Jupiter’s innards are full of the remains of baby planets that the gas giant gobbled up as it expanded into the behemoth we see today, scientists have found. The results come from the first clear look at the chemistry beneath the planet’s murky outer atmosphere.
Despite being the largest planet in the solar system, Jupiter has revealed very little about its inner workings. Telescopes have captured thousands of images of it swirling vortex clouds in the gas giant’s upper atmosphere, but these Van Gogh-like storms also act as a barrier, blocking our view of what lies below.
“Jupiter was one of the first planets to form in ours solar systemlead researcher Yamila Miguel, an astrophysicist at Leiden University in the Netherlands, told Live Science in the first few million years after the solar system took shape about 4.5 billion years ago. However, we know almost nothing specific about how it formed, she added.
Related: “Baby Jupiter” was discovered in formation around a star 500 light-years away
In the new study, researchers were finally able to peer past Jupiter’s opaque cloud cover using gravitational data collected by NASA’s Juno spacecraft. This data allowed the team to map the rocky material at the giant planet’s core, which revealed a surprisingly high abundance of heavy elements. The chemical composition suggests that Jupiter has been engulfing baby planets, or planetesimals, to fuel its expansive growth.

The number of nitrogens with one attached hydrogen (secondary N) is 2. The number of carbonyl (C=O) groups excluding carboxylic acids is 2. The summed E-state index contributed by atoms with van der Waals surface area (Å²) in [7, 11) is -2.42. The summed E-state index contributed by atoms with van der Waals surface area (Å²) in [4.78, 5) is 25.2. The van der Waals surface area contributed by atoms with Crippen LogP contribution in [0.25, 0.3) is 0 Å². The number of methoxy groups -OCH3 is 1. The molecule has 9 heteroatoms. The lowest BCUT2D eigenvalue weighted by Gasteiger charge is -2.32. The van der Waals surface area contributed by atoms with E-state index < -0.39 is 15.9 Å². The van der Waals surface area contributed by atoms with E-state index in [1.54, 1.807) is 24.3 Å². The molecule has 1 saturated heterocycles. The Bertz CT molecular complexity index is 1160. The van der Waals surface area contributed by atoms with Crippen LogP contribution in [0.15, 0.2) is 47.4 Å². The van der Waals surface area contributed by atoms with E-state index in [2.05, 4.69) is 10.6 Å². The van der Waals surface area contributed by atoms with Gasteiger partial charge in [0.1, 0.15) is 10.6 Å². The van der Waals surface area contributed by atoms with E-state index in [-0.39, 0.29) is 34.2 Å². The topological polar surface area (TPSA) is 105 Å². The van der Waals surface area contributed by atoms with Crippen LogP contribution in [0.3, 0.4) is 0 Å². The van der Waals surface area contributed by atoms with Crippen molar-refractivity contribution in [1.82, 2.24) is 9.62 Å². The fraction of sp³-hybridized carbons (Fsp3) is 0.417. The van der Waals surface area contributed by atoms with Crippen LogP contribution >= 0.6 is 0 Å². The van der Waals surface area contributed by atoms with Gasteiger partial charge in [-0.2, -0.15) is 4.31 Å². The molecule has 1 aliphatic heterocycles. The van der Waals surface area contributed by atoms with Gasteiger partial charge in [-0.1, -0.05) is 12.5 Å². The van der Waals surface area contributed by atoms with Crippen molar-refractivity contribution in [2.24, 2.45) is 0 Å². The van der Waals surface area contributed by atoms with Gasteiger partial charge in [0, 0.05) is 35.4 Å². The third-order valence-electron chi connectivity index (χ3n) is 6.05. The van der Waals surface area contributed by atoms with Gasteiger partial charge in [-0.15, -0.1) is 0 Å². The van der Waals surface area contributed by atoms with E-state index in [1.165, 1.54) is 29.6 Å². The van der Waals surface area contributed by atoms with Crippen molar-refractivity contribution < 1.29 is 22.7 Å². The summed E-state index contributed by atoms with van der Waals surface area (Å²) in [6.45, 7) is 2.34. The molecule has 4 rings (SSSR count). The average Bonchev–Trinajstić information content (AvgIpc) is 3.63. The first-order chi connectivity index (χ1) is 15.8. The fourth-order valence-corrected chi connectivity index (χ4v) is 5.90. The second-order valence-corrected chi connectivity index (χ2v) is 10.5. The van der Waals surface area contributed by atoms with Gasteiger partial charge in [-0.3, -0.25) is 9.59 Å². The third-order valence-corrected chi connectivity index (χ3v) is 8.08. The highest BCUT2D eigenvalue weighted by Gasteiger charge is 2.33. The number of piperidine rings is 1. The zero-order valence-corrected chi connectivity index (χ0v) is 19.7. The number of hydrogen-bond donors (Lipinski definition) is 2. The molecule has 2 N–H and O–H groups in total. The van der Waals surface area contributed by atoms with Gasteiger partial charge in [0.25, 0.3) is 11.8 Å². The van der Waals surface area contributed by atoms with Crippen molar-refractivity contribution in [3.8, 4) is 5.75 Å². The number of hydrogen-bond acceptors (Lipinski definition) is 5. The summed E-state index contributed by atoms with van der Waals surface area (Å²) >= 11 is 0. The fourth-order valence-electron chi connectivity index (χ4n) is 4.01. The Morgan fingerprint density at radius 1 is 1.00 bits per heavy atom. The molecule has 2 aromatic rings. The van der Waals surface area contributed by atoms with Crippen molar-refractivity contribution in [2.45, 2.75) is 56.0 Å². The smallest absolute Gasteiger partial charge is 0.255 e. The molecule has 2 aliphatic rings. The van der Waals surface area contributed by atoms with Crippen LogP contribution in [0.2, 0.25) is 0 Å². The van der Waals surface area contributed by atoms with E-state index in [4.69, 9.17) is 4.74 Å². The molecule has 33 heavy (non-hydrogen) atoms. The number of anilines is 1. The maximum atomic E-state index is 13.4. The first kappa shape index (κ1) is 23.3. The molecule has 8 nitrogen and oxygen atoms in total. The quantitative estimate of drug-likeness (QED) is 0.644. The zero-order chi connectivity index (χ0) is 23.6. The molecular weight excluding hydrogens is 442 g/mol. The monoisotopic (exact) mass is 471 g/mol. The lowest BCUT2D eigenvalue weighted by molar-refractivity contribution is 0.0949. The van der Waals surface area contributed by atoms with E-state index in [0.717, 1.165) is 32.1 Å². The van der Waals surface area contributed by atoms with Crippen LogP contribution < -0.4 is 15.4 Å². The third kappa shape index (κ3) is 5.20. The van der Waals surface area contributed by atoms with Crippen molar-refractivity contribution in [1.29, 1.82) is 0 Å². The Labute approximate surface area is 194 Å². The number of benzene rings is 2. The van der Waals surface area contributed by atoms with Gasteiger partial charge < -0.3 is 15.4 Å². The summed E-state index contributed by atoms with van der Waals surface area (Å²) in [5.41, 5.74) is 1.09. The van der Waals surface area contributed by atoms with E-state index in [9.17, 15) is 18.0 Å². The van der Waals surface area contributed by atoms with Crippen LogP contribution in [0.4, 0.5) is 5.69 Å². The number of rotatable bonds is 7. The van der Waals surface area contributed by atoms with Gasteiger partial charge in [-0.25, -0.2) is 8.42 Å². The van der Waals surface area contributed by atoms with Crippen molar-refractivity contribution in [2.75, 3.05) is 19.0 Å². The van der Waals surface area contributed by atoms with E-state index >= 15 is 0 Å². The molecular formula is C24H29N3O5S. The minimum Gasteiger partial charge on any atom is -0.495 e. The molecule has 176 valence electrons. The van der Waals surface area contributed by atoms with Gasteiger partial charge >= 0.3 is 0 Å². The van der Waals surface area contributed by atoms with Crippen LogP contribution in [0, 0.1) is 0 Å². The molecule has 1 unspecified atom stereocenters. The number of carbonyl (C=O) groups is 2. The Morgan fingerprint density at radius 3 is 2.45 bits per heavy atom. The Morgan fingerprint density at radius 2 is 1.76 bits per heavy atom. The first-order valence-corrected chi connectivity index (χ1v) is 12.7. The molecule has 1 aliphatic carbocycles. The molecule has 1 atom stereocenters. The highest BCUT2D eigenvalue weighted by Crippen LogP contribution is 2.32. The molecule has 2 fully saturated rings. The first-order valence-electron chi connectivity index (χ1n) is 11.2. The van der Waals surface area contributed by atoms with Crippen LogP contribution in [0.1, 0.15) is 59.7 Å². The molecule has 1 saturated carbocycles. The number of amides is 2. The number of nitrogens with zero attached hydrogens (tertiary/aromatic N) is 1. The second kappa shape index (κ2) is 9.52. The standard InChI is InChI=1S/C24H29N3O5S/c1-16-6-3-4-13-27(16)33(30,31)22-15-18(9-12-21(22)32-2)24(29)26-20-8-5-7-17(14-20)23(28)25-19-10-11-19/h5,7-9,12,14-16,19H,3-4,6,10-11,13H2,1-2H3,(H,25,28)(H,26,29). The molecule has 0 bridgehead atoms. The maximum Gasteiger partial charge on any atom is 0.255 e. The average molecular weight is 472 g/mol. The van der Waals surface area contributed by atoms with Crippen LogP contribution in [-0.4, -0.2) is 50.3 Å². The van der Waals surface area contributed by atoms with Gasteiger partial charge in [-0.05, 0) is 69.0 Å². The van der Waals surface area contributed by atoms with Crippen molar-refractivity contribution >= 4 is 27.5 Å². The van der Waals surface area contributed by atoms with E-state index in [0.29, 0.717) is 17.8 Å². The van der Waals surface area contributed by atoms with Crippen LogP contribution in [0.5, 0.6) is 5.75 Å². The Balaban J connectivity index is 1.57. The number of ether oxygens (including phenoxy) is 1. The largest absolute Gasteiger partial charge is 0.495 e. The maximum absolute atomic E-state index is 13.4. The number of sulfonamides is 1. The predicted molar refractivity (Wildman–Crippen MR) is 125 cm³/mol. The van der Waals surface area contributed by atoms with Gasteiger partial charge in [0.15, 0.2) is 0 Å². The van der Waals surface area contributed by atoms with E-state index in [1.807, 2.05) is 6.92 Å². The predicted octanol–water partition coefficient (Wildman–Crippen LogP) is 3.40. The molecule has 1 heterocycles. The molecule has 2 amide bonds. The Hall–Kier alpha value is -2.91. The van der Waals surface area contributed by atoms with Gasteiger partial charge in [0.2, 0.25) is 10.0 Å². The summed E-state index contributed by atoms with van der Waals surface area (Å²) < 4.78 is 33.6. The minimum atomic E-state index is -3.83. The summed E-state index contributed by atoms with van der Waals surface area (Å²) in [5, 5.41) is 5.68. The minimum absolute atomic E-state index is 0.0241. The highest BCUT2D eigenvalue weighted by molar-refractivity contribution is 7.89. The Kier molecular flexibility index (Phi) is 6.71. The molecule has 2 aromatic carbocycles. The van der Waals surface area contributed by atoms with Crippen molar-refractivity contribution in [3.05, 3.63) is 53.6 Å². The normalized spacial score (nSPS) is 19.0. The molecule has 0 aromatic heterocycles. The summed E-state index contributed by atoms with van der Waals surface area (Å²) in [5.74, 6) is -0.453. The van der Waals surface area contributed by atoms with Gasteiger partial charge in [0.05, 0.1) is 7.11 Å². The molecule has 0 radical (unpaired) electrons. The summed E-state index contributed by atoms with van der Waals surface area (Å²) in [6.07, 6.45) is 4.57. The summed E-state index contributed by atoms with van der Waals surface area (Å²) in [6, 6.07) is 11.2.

Growing gas giant
Jupiter may be mostly a ball of swirling gas today, but it began life accumulating rocky material just like every other planet in the solar system. Like those of the planet heaviness As more rock was pulled in, the rock core became so dense that it began sucking in large amounts of gas from great distances—mainly hydrogen and helium, released from the Sun‘s birth – to form its enormous gas-filled atmosphere.
There are two competing theories as to how Jupiter managed to collect its initial rock material. One theory has it that Jupiter has accumulated billions of smaller space rocks that astronomers refer to as pebbles (although these rocks are likely more like boulders than true pebbles in size).
The opposite theory, supported by the new study’s findings, says Jupiter’s core formed through the absorption of many planetesimals – large space rocks stretching several miles that, if left undisturbed, could potentially serve as seeds for smaller ones rocky planets could have served as Earth or Mars might evolve.